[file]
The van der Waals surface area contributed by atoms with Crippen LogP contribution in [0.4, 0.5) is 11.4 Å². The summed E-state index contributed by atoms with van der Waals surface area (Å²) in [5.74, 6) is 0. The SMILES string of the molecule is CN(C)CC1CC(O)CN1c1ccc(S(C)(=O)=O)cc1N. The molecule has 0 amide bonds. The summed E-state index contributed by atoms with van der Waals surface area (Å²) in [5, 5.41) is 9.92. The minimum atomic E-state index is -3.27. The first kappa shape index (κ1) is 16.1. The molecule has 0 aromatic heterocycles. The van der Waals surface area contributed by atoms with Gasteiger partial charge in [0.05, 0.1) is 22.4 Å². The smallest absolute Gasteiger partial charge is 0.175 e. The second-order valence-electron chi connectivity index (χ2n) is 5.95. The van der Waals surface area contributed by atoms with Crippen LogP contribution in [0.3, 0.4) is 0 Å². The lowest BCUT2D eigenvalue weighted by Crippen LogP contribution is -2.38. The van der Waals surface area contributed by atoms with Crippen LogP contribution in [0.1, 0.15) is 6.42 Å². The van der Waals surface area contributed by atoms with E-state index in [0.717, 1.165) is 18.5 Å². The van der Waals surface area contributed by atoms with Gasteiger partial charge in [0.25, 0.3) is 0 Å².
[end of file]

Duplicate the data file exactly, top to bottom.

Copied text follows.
The van der Waals surface area contributed by atoms with Crippen LogP contribution in [0.4, 0.5) is 11.4 Å². The summed E-state index contributed by atoms with van der Waals surface area (Å²) in [5.74, 6) is 0. The SMILES string of the molecule is CN(C)CC1CC(O)CN1c1ccc(S(C)(=O)=O)cc1N. The molecule has 0 amide bonds. The summed E-state index contributed by atoms with van der Waals surface area (Å²) in [5, 5.41) is 9.92. The minimum atomic E-state index is -3.27. The first kappa shape index (κ1) is 16.1. The molecule has 0 aromatic heterocycles. The van der Waals surface area contributed by atoms with Gasteiger partial charge in [0.05, 0.1) is 22.4 Å². The smallest absolute Gasteiger partial charge is 0.175 e. The second-order valence-electron chi connectivity index (χ2n) is 5.95. The van der Waals surface area contributed by atoms with Crippen LogP contribution in [0.3, 0.4) is 0 Å². The lowest BCUT2D eigenvalue weighted by Crippen LogP contribution is -2.38. The van der Waals surface area contributed by atoms with Crippen LogP contribution in [0.1, 0.15) is 6.42 Å². The van der Waals surface area contributed by atoms with E-state index in [0.717, 1.165) is 18.5 Å². The van der Waals surface area contributed by atoms with Gasteiger partial charge in [0.25, 0.3) is 0 Å².